## Programming Praxis – Morse code

Today’s Programming Praxis problem is about morse code. We’re supposed to write a program to convert back and forth between plain text and morse code. Shouldn’t be too hard, so let’s go.

First our imports:

```import Data.List
import Data.List.Split
import qualified Data.Map as M```

Next we need to define the morse code. Unlike the solution posted by the Programming Praxis author, however, we’re not going to specify the translations both ways, as that would go against the DRY (Don’t Repeat Yourself) principle (or Once And Only Once, whichever you prefer). So instead we just make two lists of the valid characters, making sure to match the order.

```plain :: [Char]
plain = ['A'..'Z'] ++ ['0'..'9']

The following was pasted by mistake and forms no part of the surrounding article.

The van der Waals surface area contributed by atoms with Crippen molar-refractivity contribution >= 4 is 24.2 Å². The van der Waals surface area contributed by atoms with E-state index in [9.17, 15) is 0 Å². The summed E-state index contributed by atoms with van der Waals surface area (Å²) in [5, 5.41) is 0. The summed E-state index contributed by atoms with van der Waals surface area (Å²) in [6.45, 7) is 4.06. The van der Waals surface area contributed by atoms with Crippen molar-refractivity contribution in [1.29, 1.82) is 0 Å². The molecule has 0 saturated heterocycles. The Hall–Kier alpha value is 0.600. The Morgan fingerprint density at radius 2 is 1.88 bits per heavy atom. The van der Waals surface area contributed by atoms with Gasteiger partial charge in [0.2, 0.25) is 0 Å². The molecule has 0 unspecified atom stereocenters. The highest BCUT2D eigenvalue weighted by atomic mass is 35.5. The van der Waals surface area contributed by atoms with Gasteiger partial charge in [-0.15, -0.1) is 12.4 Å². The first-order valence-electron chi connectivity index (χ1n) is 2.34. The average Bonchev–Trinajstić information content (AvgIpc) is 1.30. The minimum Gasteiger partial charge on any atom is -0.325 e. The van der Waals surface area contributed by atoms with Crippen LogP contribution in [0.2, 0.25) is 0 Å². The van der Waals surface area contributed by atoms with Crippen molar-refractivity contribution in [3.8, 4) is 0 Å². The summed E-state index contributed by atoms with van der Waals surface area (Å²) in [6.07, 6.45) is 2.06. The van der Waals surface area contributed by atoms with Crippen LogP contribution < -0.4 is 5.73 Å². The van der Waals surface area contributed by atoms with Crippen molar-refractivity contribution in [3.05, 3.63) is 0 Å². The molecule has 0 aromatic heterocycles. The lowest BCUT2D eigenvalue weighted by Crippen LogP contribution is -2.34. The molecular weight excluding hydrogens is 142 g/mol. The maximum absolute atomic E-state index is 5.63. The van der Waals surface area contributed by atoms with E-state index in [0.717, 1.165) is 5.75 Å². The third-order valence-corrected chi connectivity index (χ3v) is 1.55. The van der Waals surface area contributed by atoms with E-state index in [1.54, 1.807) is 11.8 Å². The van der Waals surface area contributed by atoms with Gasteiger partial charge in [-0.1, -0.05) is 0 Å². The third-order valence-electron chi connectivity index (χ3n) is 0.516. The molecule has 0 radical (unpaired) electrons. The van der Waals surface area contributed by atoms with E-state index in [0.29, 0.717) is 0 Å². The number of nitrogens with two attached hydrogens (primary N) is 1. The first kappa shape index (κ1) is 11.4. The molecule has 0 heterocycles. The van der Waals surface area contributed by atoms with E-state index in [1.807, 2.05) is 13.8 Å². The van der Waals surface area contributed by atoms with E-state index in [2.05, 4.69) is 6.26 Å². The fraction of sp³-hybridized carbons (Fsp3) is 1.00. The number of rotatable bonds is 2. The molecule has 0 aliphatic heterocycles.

morse :: [String]
morse = words ".- -... -.-. -.. . ..-. --. .... .. .--- -.- .-.. -- \
\-. --- .--. --.- .-. ... - ..- ...- .-- -..- -.-- --.. \
\.---- ..--- ...-- ....- ..... -.... --... ---.. ----. -----"```

Converting a character to a morse symbol or vice versa is then simply a matter of:

```convert :: Ord a => [a] -> [b] -> a -> b
convert from to x = M.fromList (zip from to) M.! x```

The functions to convert between whole strings also involve some mucking about with the spaces.

```toMorse :: String -> String
toMorse = intercalate "  " . map (unwords .
map (convert plain morse . toUpper)) . words

fromMorse :: String -> String
fromMorse = unwords . map (map (convert morse plain) . words) . splitOn "  "```

And that’s all you need. To test you just use something like:

```main :: IO ()
main = do print \$ toMorse "Programming Praxis"
print \$ fromMorse ".--. .-. --- --. .-. .- -- -- .. -. --.  \
\.--. .-. .- -..- .. ..."```

And there we go. Three (nearly) one-liners and some data. Piece of cake 🙂